Camping in the Adirondacks ranges from primitive backcountry sites to Bear Mountain's cozy cabins. Hike around Lake Placid, canoe or kayak on family-friendly Tupper Read more...
Camping in the Adirondacks ranges from primitive backcountry sites to Bear Mountain's cozy cabins. Hike around Lake Placid, canoe or kayak on family-friendly Tupper Lake.
The Adirondack mountains range across a million acres only a four hour drive from New York City for a perfect getaway. The ADK brings you into an entirely different mindset and environment, one that is dense with trees, mountains, waterways, and an abundance of fresh mountain air. If you’re looking to camp but don’t have a car, you’re in luck—Amtrak travels directly into the park. Camp in a tent or RV beside Lake Champlain.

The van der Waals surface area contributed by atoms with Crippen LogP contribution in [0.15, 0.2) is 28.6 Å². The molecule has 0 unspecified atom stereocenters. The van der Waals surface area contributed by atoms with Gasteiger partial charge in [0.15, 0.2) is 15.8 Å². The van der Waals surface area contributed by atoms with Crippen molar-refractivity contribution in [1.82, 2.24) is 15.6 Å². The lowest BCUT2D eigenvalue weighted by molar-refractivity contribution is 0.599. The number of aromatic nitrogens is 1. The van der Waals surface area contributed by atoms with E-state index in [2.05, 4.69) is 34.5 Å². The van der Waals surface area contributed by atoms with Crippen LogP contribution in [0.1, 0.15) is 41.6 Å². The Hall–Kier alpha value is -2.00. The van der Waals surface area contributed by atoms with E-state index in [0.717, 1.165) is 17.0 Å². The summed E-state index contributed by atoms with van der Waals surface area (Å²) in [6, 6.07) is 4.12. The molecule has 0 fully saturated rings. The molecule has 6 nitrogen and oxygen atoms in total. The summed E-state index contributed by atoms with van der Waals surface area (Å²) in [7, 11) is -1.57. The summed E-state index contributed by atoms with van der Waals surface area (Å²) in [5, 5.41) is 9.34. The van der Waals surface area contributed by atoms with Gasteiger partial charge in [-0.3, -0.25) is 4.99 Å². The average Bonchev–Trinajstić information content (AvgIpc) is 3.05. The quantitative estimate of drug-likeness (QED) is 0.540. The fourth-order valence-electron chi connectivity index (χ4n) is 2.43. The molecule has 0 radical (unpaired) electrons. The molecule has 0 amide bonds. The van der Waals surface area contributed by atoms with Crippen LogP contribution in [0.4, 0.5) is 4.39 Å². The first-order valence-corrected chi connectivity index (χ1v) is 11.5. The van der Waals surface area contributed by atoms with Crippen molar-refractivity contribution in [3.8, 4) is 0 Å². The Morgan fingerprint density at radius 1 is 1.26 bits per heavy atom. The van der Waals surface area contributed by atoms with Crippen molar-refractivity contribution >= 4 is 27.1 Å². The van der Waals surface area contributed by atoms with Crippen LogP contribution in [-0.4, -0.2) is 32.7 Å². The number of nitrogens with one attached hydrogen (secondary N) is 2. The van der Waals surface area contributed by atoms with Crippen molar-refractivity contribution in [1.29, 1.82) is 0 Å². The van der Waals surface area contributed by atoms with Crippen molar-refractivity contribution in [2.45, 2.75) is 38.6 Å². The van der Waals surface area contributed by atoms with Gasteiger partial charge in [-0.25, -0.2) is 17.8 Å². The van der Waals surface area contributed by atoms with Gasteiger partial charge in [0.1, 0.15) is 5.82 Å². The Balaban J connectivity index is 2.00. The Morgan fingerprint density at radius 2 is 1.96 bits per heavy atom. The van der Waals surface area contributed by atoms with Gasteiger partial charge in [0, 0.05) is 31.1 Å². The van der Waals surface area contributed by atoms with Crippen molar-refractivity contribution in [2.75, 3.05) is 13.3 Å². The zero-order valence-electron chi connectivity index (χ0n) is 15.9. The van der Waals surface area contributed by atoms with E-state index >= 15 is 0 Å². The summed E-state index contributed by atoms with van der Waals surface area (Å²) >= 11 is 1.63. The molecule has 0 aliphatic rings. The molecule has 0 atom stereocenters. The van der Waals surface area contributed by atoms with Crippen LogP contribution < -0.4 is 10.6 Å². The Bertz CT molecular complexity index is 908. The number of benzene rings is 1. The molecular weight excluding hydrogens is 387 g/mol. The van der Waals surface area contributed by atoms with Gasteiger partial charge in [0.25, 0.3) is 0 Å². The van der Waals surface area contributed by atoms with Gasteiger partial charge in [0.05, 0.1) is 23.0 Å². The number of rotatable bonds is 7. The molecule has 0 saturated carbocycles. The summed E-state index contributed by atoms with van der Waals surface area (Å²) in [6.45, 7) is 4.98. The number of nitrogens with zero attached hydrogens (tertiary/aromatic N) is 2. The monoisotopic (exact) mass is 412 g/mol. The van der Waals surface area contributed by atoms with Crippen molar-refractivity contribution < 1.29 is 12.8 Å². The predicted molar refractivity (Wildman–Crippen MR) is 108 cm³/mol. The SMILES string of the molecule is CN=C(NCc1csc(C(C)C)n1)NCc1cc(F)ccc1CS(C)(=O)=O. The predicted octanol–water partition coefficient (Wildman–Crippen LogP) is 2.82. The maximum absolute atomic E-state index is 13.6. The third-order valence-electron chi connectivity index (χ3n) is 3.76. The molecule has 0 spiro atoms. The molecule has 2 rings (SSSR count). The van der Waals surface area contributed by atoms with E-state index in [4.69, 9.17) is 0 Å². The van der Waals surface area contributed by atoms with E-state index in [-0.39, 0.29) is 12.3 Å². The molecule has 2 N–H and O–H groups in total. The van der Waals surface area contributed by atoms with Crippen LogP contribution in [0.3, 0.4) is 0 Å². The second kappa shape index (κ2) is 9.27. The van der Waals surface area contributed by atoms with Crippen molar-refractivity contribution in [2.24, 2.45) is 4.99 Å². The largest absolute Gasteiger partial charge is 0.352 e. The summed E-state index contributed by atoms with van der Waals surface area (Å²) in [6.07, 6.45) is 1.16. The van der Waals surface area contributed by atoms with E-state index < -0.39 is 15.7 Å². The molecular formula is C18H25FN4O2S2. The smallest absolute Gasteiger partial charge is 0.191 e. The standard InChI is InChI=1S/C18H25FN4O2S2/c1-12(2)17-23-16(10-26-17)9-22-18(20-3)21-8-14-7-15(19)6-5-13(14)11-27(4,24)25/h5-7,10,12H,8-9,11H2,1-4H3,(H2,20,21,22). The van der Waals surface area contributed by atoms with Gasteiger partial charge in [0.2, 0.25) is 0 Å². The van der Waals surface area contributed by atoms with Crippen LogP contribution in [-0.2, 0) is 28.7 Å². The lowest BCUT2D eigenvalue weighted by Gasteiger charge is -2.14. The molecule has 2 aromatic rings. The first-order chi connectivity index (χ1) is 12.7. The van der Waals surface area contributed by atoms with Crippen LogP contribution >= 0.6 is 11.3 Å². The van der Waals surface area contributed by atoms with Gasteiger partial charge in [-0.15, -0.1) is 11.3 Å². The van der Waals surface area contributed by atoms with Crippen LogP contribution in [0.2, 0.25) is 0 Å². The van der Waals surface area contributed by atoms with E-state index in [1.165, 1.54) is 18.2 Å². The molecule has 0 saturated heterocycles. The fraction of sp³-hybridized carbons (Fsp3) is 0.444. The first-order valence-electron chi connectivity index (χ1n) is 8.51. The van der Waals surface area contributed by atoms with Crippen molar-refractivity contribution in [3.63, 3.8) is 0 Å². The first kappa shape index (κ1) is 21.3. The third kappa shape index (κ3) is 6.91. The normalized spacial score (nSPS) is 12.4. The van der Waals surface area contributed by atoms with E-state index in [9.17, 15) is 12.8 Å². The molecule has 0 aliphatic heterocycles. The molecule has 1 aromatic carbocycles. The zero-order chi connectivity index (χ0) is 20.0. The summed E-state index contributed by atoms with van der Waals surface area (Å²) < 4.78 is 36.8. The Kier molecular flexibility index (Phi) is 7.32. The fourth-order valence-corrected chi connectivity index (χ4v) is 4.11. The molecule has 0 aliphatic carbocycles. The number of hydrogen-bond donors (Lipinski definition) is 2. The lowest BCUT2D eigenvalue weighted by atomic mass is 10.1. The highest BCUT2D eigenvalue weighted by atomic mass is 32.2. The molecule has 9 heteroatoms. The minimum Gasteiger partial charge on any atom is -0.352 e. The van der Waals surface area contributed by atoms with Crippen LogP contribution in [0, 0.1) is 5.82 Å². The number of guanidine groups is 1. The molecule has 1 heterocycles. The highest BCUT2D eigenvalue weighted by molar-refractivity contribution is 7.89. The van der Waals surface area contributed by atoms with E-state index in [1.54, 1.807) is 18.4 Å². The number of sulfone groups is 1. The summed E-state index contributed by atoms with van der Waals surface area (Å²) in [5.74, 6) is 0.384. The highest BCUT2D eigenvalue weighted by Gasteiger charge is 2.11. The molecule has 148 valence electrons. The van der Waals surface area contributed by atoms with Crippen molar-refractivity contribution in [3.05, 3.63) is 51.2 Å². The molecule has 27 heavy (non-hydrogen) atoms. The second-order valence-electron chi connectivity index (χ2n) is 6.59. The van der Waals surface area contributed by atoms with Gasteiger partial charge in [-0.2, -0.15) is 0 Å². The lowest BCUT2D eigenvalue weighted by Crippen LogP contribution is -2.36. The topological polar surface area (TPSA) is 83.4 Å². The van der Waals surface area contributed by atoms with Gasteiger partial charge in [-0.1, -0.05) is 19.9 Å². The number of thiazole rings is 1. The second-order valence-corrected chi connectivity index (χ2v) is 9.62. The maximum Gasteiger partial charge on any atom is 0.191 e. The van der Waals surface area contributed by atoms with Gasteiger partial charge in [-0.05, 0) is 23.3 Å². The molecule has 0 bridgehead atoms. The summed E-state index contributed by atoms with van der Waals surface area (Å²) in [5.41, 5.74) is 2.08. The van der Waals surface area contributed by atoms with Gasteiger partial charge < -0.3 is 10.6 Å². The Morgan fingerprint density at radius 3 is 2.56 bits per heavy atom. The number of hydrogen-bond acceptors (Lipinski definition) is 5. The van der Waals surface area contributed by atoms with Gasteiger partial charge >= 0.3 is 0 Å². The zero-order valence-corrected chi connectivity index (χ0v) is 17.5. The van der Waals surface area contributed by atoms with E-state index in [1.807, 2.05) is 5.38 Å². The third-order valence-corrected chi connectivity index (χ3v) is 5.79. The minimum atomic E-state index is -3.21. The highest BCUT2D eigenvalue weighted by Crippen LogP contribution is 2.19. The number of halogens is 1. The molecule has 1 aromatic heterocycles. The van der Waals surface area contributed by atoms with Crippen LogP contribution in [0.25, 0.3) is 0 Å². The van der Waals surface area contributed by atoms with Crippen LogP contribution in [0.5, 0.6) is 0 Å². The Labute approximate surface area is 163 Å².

Climb some peaks and get to experience the park's wild nature with some primitive camping, which is permitted in most Forest Preserve lands here as long as you stay at least 150 feet from any trails, roads, or bodies of water. Island camping is popular in the Adirondacks, considering the region contains at least 3,000 ponds and lakes. Throw your gear in the canoe and head off into the Saranac Lake Islands, Indian Lake Islands, or Lake George Islands, where you can camp and paddle in areas unreachable by foot and catch your own fish for dinner. If paddling and portaging your way through remote waterways is your thing, The St. Regis Canoe Wilderness is another spot with endless opportunities for paddling, hiking, and backcountry tent and lean-to camping.